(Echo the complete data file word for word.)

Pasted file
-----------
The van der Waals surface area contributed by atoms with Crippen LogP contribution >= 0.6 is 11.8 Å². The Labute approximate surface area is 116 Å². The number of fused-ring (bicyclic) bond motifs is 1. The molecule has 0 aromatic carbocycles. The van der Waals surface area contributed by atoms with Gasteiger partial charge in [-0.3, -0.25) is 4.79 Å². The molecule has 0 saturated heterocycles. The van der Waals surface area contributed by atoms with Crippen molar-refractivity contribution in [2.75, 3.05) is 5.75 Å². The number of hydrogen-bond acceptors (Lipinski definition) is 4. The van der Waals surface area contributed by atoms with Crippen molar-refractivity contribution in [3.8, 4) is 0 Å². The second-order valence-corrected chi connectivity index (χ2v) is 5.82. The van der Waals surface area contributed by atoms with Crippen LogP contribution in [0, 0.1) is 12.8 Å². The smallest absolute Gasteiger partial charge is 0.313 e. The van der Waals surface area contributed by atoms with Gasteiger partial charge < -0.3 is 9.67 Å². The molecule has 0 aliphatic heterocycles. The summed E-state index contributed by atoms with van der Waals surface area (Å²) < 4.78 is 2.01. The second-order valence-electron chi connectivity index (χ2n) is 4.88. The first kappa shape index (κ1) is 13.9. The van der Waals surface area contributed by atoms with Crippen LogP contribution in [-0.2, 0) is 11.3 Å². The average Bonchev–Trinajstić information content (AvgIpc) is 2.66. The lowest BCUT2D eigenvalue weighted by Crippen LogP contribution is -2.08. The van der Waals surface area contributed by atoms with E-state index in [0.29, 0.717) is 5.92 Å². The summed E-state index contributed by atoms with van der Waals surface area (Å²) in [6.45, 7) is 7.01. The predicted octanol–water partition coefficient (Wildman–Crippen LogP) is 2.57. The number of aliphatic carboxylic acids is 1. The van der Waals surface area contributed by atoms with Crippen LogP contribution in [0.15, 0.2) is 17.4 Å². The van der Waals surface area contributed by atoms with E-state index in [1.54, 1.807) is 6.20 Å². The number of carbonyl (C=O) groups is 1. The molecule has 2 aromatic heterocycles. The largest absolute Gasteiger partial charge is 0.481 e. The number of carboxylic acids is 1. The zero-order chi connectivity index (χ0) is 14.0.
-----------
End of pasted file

The van der Waals surface area contributed by atoms with Crippen LogP contribution >= 0.6 is 11.8 Å². The Labute approximate surface area is 116 Å². The number of fused-ring (bicyclic) bond motifs is 1. The molecule has 0 aromatic carbocycles. The van der Waals surface area contributed by atoms with Gasteiger partial charge in [-0.3, -0.25) is 4.79 Å². The molecule has 0 saturated heterocycles. The van der Waals surface area contributed by atoms with Crippen molar-refractivity contribution in [2.75, 3.05) is 5.75 Å². The number of hydrogen-bond acceptors (Lipinski definition) is 4. The van der Waals surface area contributed by atoms with Crippen molar-refractivity contribution in [3.8, 4) is 0 Å². The second-order valence-corrected chi connectivity index (χ2v) is 5.82. The van der Waals surface area contributed by atoms with Crippen LogP contribution in [0, 0.1) is 12.8 Å². The smallest absolute Gasteiger partial charge is 0.313 e. The van der Waals surface area contributed by atoms with Gasteiger partial charge < -0.3 is 9.67 Å². The molecule has 0 aliphatic heterocycles. The summed E-state index contributed by atoms with van der Waals surface area (Å²) < 4.78 is 2.01. The second-order valence-electron chi connectivity index (χ2n) is 4.88. The first kappa shape index (κ1) is 13.9. The van der Waals surface area contributed by atoms with Crippen LogP contribution in [-0.2, 0) is 11.3 Å². The average Bonchev–Trinajstić information content (AvgIpc) is 2.66. The lowest BCUT2D eigenvalue weighted by Crippen LogP contribution is -2.08. The van der Waals surface area contributed by atoms with E-state index in [0.29, 0.717) is 5.92 Å². The summed E-state index contributed by atoms with van der Waals surface area (Å²) in [6.45, 7) is 7.01. The predicted octanol–water partition coefficient (Wildman–Crippen LogP) is 2.57. The number of aliphatic carboxylic acids is 1. The van der Waals surface area contributed by atoms with Crippen LogP contribution in [0.15, 0.2) is 17.4 Å². The van der Waals surface area contributed by atoms with E-state index in [1.54, 1.807) is 6.20 Å². The number of carbonyl (C=O) groups is 1. The molecule has 2 aromatic heterocycles. The largest absolute Gasteiger partial charge is 0.481 e. The number of carboxylic acids is 1. The zero-order chi connectivity index (χ0) is 14.0.